SINGAPORE (Reuters) – Singapore will make some incoming travellers wear an electronic monitoring device to ensure that they comply with coronavirus quarantines as the city-state gradually reopens its borders, authorities said on Monday.
From August 11, the devices will be given to incoming travellers, including citizens and residents, from a select group of countries who will be allowed to isolate at home rather than at a state-appointed facility.
Similar measures using electronic wristbands to track peoples’ movements during quarantine have been used in Hong Kong and South Korea.
Travellers to Singapore are required to activate the device, which use GPS and Bluetooth signals, upon reaching their home and will receive notifications on the device which they must acknowledge.
Any attempt to leave home or tamper with the device will trigger an alert to the authorities.
Hong Kong in March introduced a scheme for incoming travellers to use a slim electronic wristband, similar to a tag worn by hospital patients, to enforce quarantines for arriving passengers. South Korea has also used such wristbands connected to smartphone apps for those who violate quarantine.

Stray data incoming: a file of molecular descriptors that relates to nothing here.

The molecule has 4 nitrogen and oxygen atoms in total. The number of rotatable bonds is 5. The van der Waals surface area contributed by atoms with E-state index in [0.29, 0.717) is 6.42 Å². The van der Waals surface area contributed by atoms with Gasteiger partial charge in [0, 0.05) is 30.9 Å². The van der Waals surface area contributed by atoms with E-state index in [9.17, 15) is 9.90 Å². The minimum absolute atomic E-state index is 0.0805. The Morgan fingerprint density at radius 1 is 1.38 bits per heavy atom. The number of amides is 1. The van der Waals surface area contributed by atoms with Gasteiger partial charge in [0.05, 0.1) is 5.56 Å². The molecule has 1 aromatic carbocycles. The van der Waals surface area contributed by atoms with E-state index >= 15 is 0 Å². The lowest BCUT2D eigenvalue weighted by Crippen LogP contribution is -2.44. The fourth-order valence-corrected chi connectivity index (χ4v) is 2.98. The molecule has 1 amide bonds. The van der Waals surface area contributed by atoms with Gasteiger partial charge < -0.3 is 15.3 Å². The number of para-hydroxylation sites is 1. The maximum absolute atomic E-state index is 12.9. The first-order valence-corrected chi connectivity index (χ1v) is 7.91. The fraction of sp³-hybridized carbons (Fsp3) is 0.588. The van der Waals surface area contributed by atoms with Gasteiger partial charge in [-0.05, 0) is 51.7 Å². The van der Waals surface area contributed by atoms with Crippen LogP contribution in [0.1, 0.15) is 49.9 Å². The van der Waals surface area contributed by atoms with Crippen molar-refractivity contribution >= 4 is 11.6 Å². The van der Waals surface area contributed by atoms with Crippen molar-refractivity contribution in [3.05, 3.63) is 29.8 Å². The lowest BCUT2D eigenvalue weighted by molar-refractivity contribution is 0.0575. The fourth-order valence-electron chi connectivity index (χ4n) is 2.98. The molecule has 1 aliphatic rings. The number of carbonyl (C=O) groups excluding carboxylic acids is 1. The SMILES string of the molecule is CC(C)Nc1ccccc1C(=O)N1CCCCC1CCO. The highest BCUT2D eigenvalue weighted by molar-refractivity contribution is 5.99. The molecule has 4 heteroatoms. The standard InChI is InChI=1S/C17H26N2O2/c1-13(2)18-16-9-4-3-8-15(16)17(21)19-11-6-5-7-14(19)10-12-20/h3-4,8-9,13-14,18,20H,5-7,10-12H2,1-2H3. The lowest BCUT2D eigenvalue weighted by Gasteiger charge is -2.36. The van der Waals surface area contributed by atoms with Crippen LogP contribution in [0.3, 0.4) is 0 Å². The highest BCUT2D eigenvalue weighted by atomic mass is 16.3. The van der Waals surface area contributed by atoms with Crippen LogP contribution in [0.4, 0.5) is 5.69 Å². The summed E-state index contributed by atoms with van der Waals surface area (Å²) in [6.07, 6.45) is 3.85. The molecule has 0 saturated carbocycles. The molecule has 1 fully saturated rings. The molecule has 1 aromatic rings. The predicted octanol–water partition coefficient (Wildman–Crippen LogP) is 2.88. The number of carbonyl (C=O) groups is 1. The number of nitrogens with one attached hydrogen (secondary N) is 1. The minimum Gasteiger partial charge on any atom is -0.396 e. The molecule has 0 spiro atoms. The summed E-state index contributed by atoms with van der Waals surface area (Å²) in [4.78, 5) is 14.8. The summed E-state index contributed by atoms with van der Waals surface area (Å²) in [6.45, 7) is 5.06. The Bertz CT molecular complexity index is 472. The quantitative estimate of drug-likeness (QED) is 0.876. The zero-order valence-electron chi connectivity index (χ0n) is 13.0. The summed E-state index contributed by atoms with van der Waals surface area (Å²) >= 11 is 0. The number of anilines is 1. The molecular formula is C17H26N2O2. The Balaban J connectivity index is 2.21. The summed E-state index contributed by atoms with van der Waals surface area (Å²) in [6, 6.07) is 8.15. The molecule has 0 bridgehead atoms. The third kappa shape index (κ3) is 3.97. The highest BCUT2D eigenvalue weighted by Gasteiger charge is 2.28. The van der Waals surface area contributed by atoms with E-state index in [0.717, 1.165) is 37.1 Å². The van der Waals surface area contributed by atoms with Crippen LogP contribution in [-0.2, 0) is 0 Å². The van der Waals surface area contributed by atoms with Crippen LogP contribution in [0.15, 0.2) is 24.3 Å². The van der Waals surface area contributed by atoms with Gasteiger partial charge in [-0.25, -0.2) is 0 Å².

Singapore, which has not given details on what the device will look like, said in a statement that it will not store any personal data and does not have any voice or video recording function.
Those aged 12 and below will not have to wear the devices.
The city-state, which is also planning to give all residents a wearable virus-tracing dongle, has tough punishments for breach of its quarantine and social distancing rules.
Under the Infectious Diseases Act, punishments can be fines of up to S$10,000 ($7,272) or imprisonment of up to six months, or both. It has also revoked the work passes of foreigners who flouted the rules.
Singapore has reported 52,825 coronavirus infections, mostly due to mass outbreaks in cramped migrant workers dormitories, but imported cases have been creeping up in recent days.
($1 = 1.3752 Singapore dollars)
(Reporting by Aradhana Aravindan and John Geddie in Singapore; Editing by Ed Davies)